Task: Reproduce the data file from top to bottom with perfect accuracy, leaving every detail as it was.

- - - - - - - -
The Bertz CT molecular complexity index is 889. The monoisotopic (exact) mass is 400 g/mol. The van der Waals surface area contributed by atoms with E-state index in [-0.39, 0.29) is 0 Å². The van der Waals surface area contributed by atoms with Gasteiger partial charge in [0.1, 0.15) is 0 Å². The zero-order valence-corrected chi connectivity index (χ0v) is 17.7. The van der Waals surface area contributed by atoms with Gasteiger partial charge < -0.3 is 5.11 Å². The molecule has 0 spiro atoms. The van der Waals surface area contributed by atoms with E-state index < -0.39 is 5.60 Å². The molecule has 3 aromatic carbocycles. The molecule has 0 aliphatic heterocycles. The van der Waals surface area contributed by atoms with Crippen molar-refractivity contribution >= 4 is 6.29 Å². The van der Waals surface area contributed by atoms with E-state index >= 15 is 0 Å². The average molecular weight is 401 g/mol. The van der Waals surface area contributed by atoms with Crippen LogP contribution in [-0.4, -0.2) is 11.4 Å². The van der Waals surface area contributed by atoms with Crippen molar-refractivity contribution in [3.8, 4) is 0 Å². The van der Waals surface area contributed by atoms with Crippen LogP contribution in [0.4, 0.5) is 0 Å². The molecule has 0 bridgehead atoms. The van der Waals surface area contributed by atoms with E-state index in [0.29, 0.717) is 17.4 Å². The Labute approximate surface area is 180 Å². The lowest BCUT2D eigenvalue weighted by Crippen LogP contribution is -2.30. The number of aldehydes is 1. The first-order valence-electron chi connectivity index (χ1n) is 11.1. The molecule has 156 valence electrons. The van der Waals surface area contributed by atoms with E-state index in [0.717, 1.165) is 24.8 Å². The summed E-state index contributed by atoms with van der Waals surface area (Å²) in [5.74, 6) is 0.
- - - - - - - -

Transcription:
The Bertz CT molecular complexity index is 889. The monoisotopic (exact) mass is 400 g/mol. The van der Waals surface area contributed by atoms with E-state index in [-0.39, 0.29) is 0 Å². The van der Waals surface area contributed by atoms with Gasteiger partial charge in [0.1, 0.15) is 0 Å². The zero-order valence-corrected chi connectivity index (χ0v) is 17.7. The van der Waals surface area contributed by atoms with Gasteiger partial charge < -0.3 is 5.11 Å². The molecule has 0 spiro atoms. The van der Waals surface area contributed by atoms with E-state index < -0.39 is 5.60 Å². The molecule has 3 aromatic carbocycles. The molecule has 0 aliphatic heterocycles. The van der Waals surface area contributed by atoms with Crippen molar-refractivity contribution >= 4 is 6.29 Å². The van der Waals surface area contributed by atoms with E-state index >= 15 is 0 Å². The average molecular weight is 401 g/mol. The van der Waals surface area contributed by atoms with Crippen LogP contribution in [-0.4, -0.2) is 11.4 Å². The van der Waals surface area contributed by atoms with Crippen molar-refractivity contribution in [3.8, 4) is 0 Å². The van der Waals surface area contributed by atoms with Crippen LogP contribution in [0.4, 0.5) is 0 Å². The molecule has 0 bridgehead atoms. The van der Waals surface area contributed by atoms with E-state index in [0.29, 0.717) is 17.4 Å². The Labute approximate surface area is 180 Å². The lowest BCUT2D eigenvalue weighted by Crippen LogP contribution is -2.30. The number of aldehydes is 1. The first-order valence-electron chi connectivity index (χ1n) is 11.1. The molecule has 156 valence electrons. The van der Waals surface area contributed by atoms with E-state index in [0.717, 1.165) is 24.8 Å². The summed E-state index contributed by atoms with van der Waals surface area (Å²) in [5.74, 6) is 0.